Vale's Totten Mine still closed for investigation

Shaft at the mine continues to be blocked by equipment

Vale's Totten Mine still closed for investigation

More than a month after 39 miners were rescued from a mine near Sudbury in Ontario, the mine continues to be closed for investigation, according to a report.

The shaft at Vale's Totten Mine is still blocked by a scoop bucket equipment, and investigators are looking into how much damage it caused, CBC reports.

It became stuck when it shifted while it was being lowered down the shaft, slung underneath an elevator called a “cage”. Though it is still there, the scoop bucket has been secured, according to Vale.

READ MORE: Rescuer describes miners' perilous 1km climb to safety

Vale is planning to repair the shaft with hopes that the mine will be back in operation early in the new year.

Around 200 workers at Totten are involved in the repairs, with the rest having been assigned to other Vale sites in the area, according to the CBC report.

Vale is also continuing to upgrade its tailings dam infrastructure in Greater Sudbury two years after a dam collapse in Brazil that killed more than 250 people, according to another CBC report.

READ MORE: Risk assessment key to effective mine rescue plan

In the past 15 years, Vale has upgraded five dams in the Copper Cliff region which were built using the upstream method – when the tailings materials themselves are used to build a dam. And six dams are expected to be upgraded in the next six or seven years.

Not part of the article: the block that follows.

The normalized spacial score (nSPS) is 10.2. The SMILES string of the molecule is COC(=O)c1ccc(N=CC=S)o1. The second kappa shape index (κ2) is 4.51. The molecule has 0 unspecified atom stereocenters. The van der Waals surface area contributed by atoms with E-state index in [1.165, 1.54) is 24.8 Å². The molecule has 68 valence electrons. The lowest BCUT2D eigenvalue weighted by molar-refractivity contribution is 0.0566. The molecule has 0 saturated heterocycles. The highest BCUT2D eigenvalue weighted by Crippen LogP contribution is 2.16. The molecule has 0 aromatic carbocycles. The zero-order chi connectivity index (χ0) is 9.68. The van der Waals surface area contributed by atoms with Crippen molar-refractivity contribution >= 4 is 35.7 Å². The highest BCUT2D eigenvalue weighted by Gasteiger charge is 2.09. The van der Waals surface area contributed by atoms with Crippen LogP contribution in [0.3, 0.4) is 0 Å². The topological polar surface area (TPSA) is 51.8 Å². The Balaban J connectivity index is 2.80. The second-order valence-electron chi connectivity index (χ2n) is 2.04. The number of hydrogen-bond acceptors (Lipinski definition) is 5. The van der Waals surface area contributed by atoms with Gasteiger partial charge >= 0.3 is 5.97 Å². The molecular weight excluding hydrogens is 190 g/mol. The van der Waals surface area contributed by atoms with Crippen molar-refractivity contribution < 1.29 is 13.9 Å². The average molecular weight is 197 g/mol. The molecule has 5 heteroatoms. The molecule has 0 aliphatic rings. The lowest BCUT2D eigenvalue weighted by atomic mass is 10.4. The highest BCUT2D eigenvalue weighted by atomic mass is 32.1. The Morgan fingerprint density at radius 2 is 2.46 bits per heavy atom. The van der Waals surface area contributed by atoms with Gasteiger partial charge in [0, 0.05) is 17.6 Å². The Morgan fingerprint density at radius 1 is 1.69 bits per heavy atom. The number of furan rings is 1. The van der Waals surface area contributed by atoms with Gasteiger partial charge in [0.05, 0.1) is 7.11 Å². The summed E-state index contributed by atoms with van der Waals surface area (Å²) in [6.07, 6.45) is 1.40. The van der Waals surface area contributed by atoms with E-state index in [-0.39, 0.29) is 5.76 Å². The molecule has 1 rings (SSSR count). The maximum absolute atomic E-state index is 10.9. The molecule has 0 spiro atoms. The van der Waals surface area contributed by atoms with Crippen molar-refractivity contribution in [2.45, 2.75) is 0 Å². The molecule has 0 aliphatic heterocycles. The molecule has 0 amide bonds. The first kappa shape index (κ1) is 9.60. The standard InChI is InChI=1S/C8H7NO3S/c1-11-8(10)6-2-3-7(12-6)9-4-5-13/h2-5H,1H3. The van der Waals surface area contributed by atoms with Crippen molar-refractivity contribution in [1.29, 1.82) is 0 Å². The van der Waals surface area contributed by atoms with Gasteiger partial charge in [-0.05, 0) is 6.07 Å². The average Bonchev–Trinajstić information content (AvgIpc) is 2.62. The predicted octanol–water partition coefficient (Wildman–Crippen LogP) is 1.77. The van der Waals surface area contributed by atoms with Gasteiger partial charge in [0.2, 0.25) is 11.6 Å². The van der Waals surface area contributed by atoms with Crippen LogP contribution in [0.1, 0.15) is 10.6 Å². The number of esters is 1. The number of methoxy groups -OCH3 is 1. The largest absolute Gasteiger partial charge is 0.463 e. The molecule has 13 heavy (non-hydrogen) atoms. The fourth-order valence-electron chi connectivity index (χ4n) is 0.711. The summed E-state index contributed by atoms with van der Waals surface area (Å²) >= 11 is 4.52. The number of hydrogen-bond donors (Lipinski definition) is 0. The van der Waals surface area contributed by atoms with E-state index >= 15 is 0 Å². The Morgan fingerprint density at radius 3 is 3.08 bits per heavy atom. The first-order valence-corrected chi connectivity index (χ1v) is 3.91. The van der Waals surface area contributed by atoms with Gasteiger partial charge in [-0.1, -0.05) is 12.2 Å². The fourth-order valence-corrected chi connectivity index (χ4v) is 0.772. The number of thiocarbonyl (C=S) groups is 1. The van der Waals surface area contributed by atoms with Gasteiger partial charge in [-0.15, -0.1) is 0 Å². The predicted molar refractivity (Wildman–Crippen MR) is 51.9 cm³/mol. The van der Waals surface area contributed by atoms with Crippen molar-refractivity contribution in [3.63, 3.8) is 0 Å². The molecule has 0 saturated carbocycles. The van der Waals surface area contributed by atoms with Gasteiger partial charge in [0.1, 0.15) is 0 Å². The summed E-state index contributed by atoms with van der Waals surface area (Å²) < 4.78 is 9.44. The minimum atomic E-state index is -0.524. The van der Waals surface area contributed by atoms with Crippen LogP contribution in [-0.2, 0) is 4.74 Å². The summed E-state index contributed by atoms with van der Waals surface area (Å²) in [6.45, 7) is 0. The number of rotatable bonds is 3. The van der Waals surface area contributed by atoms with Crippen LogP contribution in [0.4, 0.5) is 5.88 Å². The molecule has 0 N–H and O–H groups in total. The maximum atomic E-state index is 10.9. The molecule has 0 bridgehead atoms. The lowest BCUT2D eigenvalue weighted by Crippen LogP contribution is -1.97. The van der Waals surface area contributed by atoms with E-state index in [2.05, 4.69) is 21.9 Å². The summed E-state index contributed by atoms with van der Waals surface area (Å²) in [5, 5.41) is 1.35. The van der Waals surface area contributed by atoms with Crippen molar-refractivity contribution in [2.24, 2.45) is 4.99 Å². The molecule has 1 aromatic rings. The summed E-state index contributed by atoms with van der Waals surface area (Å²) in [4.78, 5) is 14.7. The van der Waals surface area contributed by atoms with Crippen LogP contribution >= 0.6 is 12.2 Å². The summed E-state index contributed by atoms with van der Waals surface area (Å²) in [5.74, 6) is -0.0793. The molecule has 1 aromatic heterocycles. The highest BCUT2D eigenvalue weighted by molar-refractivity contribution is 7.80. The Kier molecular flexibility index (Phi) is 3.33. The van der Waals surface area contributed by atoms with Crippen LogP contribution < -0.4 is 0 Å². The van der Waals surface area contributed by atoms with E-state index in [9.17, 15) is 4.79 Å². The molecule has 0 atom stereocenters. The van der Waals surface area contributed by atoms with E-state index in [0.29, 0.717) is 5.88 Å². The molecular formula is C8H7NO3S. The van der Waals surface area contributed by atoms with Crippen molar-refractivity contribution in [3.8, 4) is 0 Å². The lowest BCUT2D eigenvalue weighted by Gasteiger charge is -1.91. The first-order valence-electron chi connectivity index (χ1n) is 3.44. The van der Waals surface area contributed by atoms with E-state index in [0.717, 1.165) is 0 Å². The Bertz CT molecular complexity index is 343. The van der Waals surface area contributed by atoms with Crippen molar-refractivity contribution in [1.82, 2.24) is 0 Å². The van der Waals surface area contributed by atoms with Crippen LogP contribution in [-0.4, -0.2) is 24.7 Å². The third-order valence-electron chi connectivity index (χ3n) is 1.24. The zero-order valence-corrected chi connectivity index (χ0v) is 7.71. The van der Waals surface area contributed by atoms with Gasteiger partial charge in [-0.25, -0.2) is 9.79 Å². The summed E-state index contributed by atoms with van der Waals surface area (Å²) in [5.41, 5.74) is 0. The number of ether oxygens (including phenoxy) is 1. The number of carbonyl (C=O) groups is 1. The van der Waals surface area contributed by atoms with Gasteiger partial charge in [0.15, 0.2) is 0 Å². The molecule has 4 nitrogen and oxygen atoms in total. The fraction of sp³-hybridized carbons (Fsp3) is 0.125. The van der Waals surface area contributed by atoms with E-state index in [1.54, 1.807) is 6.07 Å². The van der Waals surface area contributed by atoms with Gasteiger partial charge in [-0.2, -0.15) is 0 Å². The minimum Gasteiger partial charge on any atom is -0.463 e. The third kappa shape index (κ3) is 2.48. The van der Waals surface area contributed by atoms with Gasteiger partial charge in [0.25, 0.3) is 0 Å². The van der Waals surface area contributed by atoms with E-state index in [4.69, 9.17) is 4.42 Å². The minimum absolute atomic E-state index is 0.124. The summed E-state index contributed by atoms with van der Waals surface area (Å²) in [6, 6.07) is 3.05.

In a 2019 report, Vale listed eight dams in Copper Cliff that had an "extreme" hazard designation if they were to collapse. Of those eight dams, four were built with the upstream method.

The company's more than 40 dams in the Sudbury basin are also inspected every day, said Greg Puro, the geotechnical manager of dams for Vale Base Metals, according to the report.

"On a daily basis, we undergo vigorous visual inspections by operational personnel four times per day or twice per 12-hour shift," he said.

"And the purpose of their inspections are to ensure that there are no anomalous conditions, no pipeline breaks, our operational pond levels are normal and all of those sorts of activities. They receive training in terms of what to watch for in terms of emerging geotechnical conditions."